Book III - Chapter IX - How Sir Tor rode after the knight with the brachet, and of his adventure by the way.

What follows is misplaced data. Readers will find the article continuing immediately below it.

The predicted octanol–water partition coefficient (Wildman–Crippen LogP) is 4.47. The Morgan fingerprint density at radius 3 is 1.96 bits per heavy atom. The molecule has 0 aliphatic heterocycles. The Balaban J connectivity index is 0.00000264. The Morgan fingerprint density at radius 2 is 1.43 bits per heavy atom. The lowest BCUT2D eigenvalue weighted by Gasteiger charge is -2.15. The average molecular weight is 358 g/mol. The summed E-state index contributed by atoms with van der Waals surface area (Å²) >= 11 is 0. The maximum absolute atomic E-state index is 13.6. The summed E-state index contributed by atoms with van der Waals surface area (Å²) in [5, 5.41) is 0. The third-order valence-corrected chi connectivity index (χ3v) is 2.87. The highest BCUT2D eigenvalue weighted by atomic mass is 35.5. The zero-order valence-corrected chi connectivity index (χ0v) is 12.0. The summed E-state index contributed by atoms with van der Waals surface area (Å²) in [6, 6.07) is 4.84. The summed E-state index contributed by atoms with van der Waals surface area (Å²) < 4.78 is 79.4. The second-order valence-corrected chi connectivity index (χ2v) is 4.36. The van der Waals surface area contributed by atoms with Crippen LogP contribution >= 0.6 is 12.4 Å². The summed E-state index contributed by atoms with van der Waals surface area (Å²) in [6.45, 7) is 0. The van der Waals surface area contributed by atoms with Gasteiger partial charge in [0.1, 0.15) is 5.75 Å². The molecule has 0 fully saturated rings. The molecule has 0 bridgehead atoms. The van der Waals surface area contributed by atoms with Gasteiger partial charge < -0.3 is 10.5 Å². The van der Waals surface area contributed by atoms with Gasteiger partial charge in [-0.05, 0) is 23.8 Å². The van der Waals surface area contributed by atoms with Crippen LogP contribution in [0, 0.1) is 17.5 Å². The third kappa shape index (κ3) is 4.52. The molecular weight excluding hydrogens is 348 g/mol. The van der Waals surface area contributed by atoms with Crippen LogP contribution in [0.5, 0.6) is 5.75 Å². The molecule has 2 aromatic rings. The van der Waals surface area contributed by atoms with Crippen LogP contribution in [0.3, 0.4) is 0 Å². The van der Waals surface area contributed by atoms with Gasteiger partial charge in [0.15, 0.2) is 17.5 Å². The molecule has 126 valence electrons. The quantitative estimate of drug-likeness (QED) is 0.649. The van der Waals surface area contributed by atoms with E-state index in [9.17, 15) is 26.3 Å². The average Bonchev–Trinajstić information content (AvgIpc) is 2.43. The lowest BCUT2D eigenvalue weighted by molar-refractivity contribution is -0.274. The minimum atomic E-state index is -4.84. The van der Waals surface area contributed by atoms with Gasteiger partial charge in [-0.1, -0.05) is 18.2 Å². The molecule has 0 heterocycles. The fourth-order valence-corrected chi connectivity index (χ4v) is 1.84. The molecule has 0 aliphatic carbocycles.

WHEN Sir Tor was ready, he mounted upon his horseback, and rode after the knight with the brachet. So as he rode he met with a dwarf suddenly that smote his horse on the head with a staff, that he went backward his spear length. Why dost thou so? said Sir Tor. For thou shalt not pass this way, but if thou joust with yonder knights of the pavilions. Then was Tor ware where two pavilions were, and great spears stood out, and two shields hung on trees by the pavilions. I may not tarry, said Sir Tor, for I am in a quest that I must needs follow. Thou shalt not pass, said the dwarf, and therewithal he blew his horn. Then there came one armed on horseback, and dressed his shield, and came fast toward Tor, and he dressed him against him, and so ran together that Tor bare him from his horse. And anon the knight yielded him to his mercy. But, sir, I have a fellow in yonder pavilion that will have ado with you anon. He shall be welcome, said Sir Tor. Then was he ware of another knight coming with great raundon, and each of them dressed to other, that marvel it was to see; but the knight smote Sir Tor a great stroke in midst of the shield that his spear all to-shivered. And Sir Tor smote him through the shield below of the shield that it went through the cost of the knight, but the stroke slew him not. And therewith Sir Tor alighted and smote him on the helm a great stroke, and therewith the knight yielded him and besought him of mercy. I will well, said Sir Tor, but thou and thy fellow must go unto King Arthur, and yield you prisoners unto him. By whom shall we say are we thither sent? Ye shall say by the knight that went in the quest of the knight that went with the brachet. Now, what be your two names? said Sir Tor. My name is, said the one, Sir Felot of Langduk; and my name is, said the other, Sir Petipase of Winchelsea. Now go ye forth, said Sir Tor, and God speed you and me. Then came the dwarf and said unto Sir Tor, I pray you give me a gift. I will well, said Sir Tor, ask. I ask no more, said the dwarf, but that ye will suffer me to do you service, for I will serve no more recreant knights. Take an horse, said Sir Tor, and ride on with me. I wot ye ride after the knight with the white brachet, and I shall bring you where he is, said the dwarf. And so they rode throughout a forest, and at the last they were ware of two pavilions, even by a priory, with two shields, and the one shield was enewed with white, and the other shield was red.